A simple risk assessment would likely have stopped Bunnings, Kmart and The Good Guys from deploying controversial facial recognition security systems, according to privacy experts, who say that mandating the considerations could create a “seismic” improvement in data practices.
The three retailers are now facing backlash after consumer group Choice revealed their use of facial recognition technology last month and filed a complaint with the federal privacy regulator.
The companies defended the use of the technology as a way to make their stores safer and argued consumers had been informed by signage and privacy policies.
But under mounting pressure, The Good Guys backed away, saying it would “pause” its trial of the technology. The Wesfarmers retailers said they will continue to use it while awaiting a possible investigation.
At the Privacy Enhancing Technologies (PETS) Symposium in Sydney on Monday, experts said the high-profile incident demonstrated a lack of awareness about privacy risks and how to mitigate them.
“If Bunnings and Kmart had actually done a risk assessment on their technology and whether it was suitable to record everybody entering the store and check their facial characteristics, then I don’t think they would have come to the conclusion that it was such a good idea,” New South Wales Privacy Commissioner Samantha Gavel said at the event.
Privacy impact assessments are not required by law but are strongly recommended by the regulator for large businesses and government agencies when dealing with personal information, particularly sensitive information like the biometrics collected by facial recognition technology.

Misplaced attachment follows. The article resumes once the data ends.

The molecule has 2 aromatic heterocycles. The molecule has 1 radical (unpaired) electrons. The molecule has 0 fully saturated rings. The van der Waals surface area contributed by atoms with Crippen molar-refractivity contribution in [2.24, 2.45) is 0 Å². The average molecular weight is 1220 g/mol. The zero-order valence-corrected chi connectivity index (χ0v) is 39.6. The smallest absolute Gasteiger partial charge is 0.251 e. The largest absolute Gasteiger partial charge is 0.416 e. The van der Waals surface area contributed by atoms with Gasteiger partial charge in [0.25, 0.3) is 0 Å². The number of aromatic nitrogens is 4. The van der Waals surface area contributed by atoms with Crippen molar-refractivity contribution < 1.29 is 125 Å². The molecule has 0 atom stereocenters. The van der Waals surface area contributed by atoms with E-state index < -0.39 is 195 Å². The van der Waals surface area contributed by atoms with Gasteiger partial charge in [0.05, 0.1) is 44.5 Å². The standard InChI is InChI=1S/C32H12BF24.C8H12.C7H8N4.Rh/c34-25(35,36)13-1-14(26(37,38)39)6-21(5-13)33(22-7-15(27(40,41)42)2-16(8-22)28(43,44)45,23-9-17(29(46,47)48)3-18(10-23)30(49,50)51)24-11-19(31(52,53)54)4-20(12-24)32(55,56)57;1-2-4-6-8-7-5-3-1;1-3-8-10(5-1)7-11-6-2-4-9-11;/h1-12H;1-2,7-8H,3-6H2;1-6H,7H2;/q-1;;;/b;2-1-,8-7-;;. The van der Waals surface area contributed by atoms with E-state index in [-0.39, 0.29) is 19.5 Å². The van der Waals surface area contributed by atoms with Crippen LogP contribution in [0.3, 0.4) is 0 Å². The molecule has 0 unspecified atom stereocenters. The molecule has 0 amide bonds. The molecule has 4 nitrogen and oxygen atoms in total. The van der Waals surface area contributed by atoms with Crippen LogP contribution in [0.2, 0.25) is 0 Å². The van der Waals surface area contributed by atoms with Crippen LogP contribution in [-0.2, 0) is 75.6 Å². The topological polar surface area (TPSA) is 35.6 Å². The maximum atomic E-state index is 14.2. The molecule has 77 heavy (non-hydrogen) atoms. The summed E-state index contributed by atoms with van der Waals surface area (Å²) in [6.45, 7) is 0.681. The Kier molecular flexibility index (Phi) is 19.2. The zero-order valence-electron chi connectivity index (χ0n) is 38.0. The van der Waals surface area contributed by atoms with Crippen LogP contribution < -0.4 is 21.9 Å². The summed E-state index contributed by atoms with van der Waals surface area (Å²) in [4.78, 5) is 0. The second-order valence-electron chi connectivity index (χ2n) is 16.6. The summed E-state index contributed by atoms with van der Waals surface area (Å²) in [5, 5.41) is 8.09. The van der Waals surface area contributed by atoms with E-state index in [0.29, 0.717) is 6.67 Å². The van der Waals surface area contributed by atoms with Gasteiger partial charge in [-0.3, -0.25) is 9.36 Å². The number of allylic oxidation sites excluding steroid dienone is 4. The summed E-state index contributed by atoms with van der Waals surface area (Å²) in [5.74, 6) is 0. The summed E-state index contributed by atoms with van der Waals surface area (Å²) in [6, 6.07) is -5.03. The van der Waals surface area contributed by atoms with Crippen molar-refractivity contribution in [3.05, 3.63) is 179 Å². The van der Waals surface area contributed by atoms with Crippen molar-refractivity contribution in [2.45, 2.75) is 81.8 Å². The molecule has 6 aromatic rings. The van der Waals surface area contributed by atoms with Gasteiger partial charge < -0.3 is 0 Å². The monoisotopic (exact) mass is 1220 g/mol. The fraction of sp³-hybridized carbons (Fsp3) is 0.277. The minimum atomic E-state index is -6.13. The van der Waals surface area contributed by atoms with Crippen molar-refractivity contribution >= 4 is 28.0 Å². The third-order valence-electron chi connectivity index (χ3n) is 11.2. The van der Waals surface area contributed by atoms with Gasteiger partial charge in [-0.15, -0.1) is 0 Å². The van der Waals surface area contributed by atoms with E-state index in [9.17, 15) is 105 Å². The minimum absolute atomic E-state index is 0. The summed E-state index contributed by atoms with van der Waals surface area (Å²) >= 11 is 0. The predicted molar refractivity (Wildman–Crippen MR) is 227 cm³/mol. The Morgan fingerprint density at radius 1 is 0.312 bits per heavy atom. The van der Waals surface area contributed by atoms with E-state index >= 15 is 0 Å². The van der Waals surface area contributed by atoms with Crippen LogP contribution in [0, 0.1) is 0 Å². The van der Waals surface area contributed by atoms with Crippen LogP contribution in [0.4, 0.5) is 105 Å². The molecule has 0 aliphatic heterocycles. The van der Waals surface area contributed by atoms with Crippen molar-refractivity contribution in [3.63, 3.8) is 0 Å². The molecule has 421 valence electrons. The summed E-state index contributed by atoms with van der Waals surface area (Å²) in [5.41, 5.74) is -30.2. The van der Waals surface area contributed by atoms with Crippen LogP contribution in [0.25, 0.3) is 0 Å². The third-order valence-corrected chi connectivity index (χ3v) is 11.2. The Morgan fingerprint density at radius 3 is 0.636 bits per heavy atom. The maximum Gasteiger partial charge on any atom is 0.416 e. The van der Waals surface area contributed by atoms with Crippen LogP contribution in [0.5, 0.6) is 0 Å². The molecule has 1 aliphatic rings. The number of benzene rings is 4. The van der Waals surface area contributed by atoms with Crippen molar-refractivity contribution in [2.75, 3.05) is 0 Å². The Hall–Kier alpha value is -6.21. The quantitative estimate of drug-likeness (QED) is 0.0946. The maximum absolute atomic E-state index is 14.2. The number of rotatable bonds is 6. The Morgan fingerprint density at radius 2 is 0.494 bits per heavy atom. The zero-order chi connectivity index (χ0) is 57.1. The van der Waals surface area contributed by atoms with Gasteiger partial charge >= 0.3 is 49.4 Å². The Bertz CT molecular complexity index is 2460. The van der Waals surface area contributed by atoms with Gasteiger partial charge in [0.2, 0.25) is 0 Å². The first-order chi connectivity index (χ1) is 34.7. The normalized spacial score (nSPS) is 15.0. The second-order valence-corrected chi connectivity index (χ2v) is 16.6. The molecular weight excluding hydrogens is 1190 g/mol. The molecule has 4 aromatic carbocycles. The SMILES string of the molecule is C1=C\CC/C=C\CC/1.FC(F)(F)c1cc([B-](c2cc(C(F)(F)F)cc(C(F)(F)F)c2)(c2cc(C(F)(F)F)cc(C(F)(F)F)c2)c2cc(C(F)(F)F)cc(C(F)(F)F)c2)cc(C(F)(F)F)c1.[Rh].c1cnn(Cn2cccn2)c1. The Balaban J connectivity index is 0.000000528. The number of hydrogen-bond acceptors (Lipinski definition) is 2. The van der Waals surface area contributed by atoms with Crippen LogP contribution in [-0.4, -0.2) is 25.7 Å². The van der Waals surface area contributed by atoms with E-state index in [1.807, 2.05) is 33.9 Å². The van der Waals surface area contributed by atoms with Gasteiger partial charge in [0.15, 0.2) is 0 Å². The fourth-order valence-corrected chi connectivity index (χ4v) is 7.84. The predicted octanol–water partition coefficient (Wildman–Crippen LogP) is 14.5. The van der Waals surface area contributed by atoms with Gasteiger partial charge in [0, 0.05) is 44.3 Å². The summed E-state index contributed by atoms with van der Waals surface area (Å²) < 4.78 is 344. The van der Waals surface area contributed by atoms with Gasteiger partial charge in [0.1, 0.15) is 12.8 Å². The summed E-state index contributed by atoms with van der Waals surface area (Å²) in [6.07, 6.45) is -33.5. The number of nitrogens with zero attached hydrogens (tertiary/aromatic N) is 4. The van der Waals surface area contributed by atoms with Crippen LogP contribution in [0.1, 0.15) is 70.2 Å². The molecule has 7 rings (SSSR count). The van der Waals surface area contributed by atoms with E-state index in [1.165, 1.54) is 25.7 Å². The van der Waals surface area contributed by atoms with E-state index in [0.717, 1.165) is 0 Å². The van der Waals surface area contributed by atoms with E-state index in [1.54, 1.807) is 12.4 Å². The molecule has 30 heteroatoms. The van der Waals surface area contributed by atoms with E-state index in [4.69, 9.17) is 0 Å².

The assessments provide organisations with a systematic method for assessing the privacy impact of projects and then mitigate the risks.
Business consultant and lawyer Peter Leonard wants the risk assessments mandated to force companies to consider likely harms before deploying privacy invasive technologies or information sharing.
Mr Leonard, a member of the NSW Government’s Artificial Intelligence Review Committee, said requiring the assessment would be the fastest way to shift the needle to better data practices.
“If you’re regulated to require that — like you require environmental impact assessment to be done before somebody builds a new building or puts a new playing field somewhere — that would make a seismic shift, I think, in the level of compliance awareness out there,” he said at the PETS Symposium.
“Sometimes the difficult problems can be started to be solved in simple ways. I think risk assessment is really important.”
The weeklong event is showcasing the cutting edge in privacy enhancing technologies and providing workshops for the developers behind them.
Ms Gavel urged the participants to not think of the technology as a silver bullet.
“PETS can help ensure information is protected and kept secure. But security is only one piece of the privacy puzzle. On its own, it doesn’t ensure protection of privacy rights or compliance with privacy law.
“…Personal information needs to be secured and protected. But it’s equally important that it’s collected, used and shared lawfully as well.”
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